Harvesting Corn on Christmas

first_img Harvesting Corn on Christmas Facebook Twitter SHARE By Gary Truitt – Oct 24, 2017 Harvesting Corn on ChristmasBrian BushThe pace of the 2017 harvest has been slow; and, in many parts of Indiana, it is nearing completion and even wrapped for some growers. However, in SE Indiana, the corn harvest is just getting started, according to Brian Bush with DuPont Pioneer. “Some of the corn that was planted at the end of May is just now nearing maturity. We have many fields with corn still at 30% moisture,” he stated. “Some of our producers are only 2 weeks into harvest and are wondering if they will still be cutting corn on Christmas.”Bush reports that yields are highly variable, with some growers experiencing average yields and others surprised by higher than expected totals, “It just depends on the planting dates and the kind of soil you have.”Bush says the wet weather of the past few days and more rain in the forecast has him concerned about the standability of the crop, “A good strong wind could take down a lot of this corn.” He urges growers to check fields and prioritize harvest on stalk integrity. While September provided some great weather for dry down, October and November are not likely to provide the kind of conditions to dry the corn quickly.Listen to the complete interview with Brian Bush under the agronomy tab. Previous articleRyan Martin’s Indiana Ag Forecast for October 25, 2017Next articleDuPont Pioneer Harvest Update 10/25/17 Gary Truitt SHARE Home Indiana Agriculture News Harvesting Corn on Christmas Facebook Twitterlast_img read more

25 years of service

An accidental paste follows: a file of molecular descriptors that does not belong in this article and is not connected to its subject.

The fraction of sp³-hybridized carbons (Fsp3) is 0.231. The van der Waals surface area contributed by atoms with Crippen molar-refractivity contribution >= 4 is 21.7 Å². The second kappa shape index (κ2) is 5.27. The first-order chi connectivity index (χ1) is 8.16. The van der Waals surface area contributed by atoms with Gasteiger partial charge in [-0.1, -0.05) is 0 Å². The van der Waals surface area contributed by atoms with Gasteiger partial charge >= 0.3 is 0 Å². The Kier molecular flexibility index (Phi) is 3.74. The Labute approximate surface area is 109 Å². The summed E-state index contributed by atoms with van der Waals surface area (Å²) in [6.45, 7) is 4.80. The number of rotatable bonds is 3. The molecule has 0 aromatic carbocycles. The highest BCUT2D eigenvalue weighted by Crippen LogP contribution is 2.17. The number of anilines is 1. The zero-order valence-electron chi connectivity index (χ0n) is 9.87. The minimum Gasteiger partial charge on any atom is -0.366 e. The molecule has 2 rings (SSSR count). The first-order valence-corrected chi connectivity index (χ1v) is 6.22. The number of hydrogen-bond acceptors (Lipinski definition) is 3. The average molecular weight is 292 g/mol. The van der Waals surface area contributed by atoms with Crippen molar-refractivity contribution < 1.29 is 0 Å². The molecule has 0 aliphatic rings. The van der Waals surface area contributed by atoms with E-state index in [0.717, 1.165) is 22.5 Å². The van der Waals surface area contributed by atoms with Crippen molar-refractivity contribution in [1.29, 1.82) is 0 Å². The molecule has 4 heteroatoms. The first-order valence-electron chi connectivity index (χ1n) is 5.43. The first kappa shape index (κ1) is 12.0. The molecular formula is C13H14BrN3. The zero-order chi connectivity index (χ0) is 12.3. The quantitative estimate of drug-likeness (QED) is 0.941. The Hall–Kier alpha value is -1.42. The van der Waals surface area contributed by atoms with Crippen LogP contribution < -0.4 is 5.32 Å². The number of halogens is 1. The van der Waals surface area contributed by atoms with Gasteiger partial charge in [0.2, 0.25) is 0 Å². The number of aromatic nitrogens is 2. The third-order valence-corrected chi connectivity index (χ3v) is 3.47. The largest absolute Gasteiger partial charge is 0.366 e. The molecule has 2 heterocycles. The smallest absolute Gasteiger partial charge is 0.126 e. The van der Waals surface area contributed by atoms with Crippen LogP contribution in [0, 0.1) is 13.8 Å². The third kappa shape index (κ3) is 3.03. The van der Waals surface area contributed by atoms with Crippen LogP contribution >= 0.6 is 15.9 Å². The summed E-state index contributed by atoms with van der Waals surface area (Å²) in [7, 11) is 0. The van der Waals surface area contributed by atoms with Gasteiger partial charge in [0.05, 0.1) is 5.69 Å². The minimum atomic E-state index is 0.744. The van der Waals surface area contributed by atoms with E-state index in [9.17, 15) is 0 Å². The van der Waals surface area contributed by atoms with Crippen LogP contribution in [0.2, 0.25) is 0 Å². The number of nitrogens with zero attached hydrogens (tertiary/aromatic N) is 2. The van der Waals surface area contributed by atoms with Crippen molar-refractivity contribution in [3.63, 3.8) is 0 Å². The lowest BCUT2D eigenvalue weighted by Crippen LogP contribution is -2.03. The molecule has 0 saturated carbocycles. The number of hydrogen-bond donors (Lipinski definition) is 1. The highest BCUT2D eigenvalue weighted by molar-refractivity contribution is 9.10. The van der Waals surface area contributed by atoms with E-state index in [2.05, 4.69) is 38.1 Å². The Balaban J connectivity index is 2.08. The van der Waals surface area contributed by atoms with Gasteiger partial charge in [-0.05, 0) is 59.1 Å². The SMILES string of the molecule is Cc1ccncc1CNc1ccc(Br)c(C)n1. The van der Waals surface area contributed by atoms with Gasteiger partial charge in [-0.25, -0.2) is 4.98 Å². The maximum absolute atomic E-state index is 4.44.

first_imgGenevieve “Viva” Fisher and Clif Colby hold very different jobs at opposite ends of Harvard.Fisher is the registrar at the Peabody Museum of Archaeology and Ethnology, where she oversees acquisitions, loans, and documentation of the museum’s vast collection of artifacts. Sometimes, this Maryland native even serves as a liaison for those artifacts, escorting them to the airport, overseeing their proper handling and adherence to TSA regulations.Colby is a scientific instrument maker at the Harvard School of Engineering and Applied Sciences’ Rowland Institute at Harvard, located along the Charles River. He calls himself a machinist, can work with virtually any material, and labors in a basement workshop so equipped it would make your handyman blush.Yet Fisher and Colby are more alike than not in a key way. Both have worked at Harvard for 25 years.They are but two of dozens of Harvard staff and faculty being honored at the 56th annual 25-Year Recognition Ceremony. The event, which will be held on Oct. 13 in Sanders Theatre, will be hosted by President Drew Faust and will feature remarks from honorees as well as musical performances.But Fisher and Colby never had Harvard on their radar. Working here was all a matter of happenstance, circa 1985.Colby worked with machines his whole life, even dabbled in the family business of plumbing before teaching art and technical education for 20 years at Taunton High School. It suited him, he said, “working with young people.” While completing a master’s degree in vocational administration from Fitchburg State College, Colby learned that “a friend at the Rowland Institute was looking for an assistant.” And that was that. At Harvard, Colby furthered his work with young people — burgeoning scientists, he said, who needed equipment tailor-made to their liking.“My career all started with an overdue library book,” Fisher recalled.Then a newlywed, Fisher wrapped up fieldwork for a Ph.D. in anthropology at the University of Pennsylvania and moved to Cambridge to be with her husband. At the time, she had no job, and, while returning a late book to Tozzer Library, stumbled into an old Penn colleague who suggested she apply at the Peabody Museum.Fisher had traveled extensively across England performing fieldwork, but once hired at Harvard, she realized that museum administration “was a better field for me.” Fisher had left her doctorate dangling in the balance when she moved north, but completed it in 1999 while at Harvard, in what Fisher refers to as her “20-year project.”She counts assisting with the Lewis and Clark bicentennial exhibit as her midcareer highlight. “The Peabody was the largest institutional lender,” she said. “We loaned 50 objects. It was incredibly important nationally … as well as just being really cool.”“I love that I am still learning every day,” she said. “When I was informed about my 25-year service I was so blown away, because I feel really lucky.”Colby loved working alongside the Rowland’s scientists, especially those from its junior fellows program. “They’re all young, which fits with my teaching,” said Colby, who’d help them outfit a lab from scratch. “It’s been exciting because we’ve hosted so many people from around the world.”Colby worked his final day at Harvard last Thursday (Sept. 30). After a quarter century, Colby is officially retired.“I am going to miss it,” he said on his last day. “Although I’ve been weaning myself with a lesser schedule, I feel it now.”He plans to travel with his wife, Annie, to visit relatives in Arkansas and Nevada. An avid gardener, Colby is also rehabbing a barn behind his 165-year-old house.“I’ll still miss the people,” he said. “This is a great place, it really is.”last_img read more